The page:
Stage 19 did not deliver a definitive winner of the 2012 Giro d’Italia, but it did deliver a lot of action. Astana’s Roman Kreuziger, who saw his General Classification hopes evaporate when he cracked in Stage 14, salvaged something from the race by attacking 25 km from the finish line and outlasting the rest of the field to take his first Grand Tour stage win.
The 26-year-old Czech rider attacked on the penultimate climb of the day, the Cat 2 Passo Lavaze, joining with two riders from the breakaway, Omega Pharma-Quickstep’s Serge Pauwels and Dario Cataldo, for the next 20 kilometers. Then halfway up the second climb up the Passo Pampeago, Kreuziger accelerated away and finished the race on his own, holding off the charging GC leaders.
“I am happy with my first victory in a Grand Tour,” Kreuziger told velonation.com. “I didn’t break off on the first climb up to Pampeago but waited until the Lavazè, knowing that it was a long and arduous climb. Luckily the two Omega riders had their minds on the classification and we managed to come to a good understanding to keep the break going.
“On the second time up to Pampeago I was aware that the pink jersey group was cutting the gap and I only knew I would win when I was 200 meters from the line.”
Ryder Hesjedal, the man the rest of the GC contenders marked as the greatest threat, managed to gain 13 seconds on race leader Joaquim Rodriguez. Rodriguez and Michele Scarponi said before the stage that they planned to—needed to—take some time out of Hesjedal, who is the best time-trialer of the top four. Instead, the Garmin-Barracuda rider proved the strongest.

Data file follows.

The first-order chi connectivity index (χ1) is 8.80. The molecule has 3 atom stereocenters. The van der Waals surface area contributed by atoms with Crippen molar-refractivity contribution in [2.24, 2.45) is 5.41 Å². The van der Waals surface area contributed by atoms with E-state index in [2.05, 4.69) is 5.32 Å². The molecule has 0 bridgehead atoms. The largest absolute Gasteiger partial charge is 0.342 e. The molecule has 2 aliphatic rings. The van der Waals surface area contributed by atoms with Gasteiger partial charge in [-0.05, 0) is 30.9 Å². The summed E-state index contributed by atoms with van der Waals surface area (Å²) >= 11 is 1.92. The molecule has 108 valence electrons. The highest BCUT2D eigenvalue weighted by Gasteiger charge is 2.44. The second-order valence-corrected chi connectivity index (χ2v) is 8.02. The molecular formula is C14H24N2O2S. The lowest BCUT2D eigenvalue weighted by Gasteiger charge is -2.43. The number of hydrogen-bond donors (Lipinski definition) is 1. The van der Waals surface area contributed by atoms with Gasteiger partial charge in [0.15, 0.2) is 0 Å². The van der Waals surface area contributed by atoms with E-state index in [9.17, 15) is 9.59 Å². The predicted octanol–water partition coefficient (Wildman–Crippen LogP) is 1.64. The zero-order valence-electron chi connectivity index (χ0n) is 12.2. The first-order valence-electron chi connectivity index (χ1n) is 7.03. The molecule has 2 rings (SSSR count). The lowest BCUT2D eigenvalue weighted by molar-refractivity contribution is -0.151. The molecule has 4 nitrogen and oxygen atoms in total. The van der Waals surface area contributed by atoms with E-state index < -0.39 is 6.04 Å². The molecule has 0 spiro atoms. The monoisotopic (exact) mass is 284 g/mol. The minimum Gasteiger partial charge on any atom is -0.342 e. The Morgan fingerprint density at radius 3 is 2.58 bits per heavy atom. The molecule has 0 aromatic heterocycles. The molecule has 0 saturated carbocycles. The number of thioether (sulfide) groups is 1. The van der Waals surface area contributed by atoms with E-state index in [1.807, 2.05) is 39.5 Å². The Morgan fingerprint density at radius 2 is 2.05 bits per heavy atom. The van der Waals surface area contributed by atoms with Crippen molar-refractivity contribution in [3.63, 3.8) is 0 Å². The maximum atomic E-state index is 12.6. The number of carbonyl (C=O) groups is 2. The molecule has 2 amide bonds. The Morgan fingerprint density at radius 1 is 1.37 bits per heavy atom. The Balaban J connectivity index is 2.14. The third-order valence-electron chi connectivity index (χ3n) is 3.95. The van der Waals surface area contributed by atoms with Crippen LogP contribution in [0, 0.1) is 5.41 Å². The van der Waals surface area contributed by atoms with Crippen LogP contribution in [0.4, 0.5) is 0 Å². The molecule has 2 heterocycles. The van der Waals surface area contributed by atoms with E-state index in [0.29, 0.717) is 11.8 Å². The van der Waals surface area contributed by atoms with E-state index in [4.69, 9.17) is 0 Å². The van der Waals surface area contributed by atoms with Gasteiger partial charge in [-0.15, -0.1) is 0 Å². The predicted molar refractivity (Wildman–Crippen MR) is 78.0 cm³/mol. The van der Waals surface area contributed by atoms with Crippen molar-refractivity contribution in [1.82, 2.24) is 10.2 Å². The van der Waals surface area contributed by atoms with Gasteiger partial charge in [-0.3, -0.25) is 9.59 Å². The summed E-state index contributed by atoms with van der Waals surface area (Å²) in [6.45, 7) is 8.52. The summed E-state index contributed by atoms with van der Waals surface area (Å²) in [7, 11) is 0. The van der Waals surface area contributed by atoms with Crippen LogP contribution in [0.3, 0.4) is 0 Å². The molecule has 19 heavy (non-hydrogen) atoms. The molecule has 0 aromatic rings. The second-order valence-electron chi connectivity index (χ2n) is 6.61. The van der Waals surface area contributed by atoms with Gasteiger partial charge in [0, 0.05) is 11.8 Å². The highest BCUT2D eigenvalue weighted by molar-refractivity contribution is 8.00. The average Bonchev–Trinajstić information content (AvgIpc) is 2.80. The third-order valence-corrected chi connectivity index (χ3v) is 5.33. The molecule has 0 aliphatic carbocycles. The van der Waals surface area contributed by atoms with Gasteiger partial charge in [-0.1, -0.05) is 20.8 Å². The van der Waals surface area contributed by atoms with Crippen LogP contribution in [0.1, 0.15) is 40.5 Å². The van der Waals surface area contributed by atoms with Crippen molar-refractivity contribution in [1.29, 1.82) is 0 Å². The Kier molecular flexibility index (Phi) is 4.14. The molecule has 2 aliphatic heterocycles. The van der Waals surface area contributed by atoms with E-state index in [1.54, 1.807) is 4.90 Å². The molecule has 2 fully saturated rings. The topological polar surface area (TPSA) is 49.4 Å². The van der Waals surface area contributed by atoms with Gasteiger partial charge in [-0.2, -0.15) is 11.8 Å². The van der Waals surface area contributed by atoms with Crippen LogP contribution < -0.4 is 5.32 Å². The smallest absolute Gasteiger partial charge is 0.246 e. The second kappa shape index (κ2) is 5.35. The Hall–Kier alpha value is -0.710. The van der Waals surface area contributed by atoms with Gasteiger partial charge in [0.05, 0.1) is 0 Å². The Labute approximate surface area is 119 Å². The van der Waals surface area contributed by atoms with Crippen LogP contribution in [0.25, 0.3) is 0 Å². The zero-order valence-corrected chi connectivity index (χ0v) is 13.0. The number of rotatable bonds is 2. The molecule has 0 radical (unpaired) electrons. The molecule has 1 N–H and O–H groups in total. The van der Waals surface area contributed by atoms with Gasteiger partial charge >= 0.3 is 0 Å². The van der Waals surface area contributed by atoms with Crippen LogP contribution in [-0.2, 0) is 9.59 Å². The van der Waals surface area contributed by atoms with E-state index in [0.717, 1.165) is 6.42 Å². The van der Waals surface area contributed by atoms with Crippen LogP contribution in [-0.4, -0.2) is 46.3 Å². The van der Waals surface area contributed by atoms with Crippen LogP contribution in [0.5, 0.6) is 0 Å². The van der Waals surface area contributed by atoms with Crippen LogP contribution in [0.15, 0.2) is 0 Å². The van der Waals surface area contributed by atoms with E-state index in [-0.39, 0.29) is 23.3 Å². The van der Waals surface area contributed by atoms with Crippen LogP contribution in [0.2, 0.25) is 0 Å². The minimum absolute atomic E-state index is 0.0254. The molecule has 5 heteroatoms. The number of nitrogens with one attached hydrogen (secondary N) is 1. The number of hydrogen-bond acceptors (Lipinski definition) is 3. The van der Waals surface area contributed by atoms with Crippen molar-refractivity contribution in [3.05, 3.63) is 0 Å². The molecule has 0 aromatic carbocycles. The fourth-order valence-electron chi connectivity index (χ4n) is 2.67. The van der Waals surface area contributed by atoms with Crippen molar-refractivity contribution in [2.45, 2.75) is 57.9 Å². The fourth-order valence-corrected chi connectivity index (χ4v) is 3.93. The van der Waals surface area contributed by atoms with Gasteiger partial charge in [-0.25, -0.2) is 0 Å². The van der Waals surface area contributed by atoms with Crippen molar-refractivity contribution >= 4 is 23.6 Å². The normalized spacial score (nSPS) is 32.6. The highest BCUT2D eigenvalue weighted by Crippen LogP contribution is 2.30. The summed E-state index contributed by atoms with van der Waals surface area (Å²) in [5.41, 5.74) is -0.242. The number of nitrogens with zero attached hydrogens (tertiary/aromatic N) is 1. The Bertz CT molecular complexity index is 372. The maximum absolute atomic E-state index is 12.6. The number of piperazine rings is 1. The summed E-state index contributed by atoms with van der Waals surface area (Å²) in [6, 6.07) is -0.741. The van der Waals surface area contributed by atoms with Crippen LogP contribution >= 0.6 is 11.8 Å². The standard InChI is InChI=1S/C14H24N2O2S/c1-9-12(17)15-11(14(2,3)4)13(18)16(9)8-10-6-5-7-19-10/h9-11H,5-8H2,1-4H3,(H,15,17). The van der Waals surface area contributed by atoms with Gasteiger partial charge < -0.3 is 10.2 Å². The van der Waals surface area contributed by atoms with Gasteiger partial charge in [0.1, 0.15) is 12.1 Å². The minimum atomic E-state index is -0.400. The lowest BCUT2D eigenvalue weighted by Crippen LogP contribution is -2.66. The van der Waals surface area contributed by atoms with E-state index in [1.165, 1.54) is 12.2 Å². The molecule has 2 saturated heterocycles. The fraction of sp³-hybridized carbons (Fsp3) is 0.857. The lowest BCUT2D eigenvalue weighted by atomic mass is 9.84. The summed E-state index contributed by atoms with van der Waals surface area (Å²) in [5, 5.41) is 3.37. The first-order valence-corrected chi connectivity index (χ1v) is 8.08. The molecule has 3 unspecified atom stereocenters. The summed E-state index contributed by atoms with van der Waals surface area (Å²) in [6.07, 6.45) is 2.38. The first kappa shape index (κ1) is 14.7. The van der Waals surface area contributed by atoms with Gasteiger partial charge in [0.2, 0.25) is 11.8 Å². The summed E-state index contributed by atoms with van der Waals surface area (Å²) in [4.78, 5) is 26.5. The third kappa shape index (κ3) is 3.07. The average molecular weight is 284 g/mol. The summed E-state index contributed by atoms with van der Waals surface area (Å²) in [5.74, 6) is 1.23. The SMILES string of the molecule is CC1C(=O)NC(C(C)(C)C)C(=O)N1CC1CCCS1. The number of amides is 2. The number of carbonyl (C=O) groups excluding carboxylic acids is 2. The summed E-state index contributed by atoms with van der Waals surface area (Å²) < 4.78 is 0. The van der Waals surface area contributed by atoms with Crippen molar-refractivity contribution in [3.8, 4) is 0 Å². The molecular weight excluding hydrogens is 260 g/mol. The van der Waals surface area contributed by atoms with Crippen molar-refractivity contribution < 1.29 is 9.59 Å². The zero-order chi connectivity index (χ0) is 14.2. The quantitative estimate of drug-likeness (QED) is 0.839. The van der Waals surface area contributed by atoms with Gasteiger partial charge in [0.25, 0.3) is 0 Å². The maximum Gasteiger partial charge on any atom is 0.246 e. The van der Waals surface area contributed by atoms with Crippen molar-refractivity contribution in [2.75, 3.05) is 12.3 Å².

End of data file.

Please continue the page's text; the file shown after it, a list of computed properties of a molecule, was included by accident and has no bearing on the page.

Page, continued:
“The legs felt good there at the end. I have to take advantage of the situation,” he said. “Today was hard, tomorrow is going to be harder. The team is supporting me. Everything is possible.”
Hesjedal could still crack on Stage 20’s titanic climbs, and lose his advantage, but if he can simply hand with race leader Rodriguez, the young Garmin rider should have his first Grand Tour victory.
Race leader Joaquim Rodriquez of Katusha and pre-race favorite Ivan Basso of Liquigas, both said the same thing to cyclingnews.com after the stage: “We were supposed to drop Ryder Hesjedal but it’s been the opposite.”
“Hesjedal gave us a lesson,” added Rodriguez. “He has surprised me, really. I was on his wheel when he attacked and I preferred to follow the more regular rhythm of [Domenico] Pozzovivo. That was hard enough. It’s going to be difficult to beat Hesjedal for the overall win. Now the Giro is in his hands. If he doesn’t make any mistake tomorrow, he’ll be the winner.”
“I still have the pink jersey,” Rodriguez concluded. “I’m still up there, so are Scarponi and Basso who haven’t lost all chance to win the Giro. Anything can happen on the Stelvio. That final climb will make a difference. It’s going to be difficult to recover some time over Hesjedal but the Mortirolo has put some big champions into troubles before.”
Basso seemed equally resigned. “Hesjedal has shown he is the strongest. When someone is the strongest, we only have to congratulate him. When I understood my limits for today, I went at my own rhythm. [Michele] Scarponi’s three attacks put me in difficulty. I haven’t managed to make the difference that I wanted. As I couldn’t do what I planned this morning, it shows the merit of my adversaries.”
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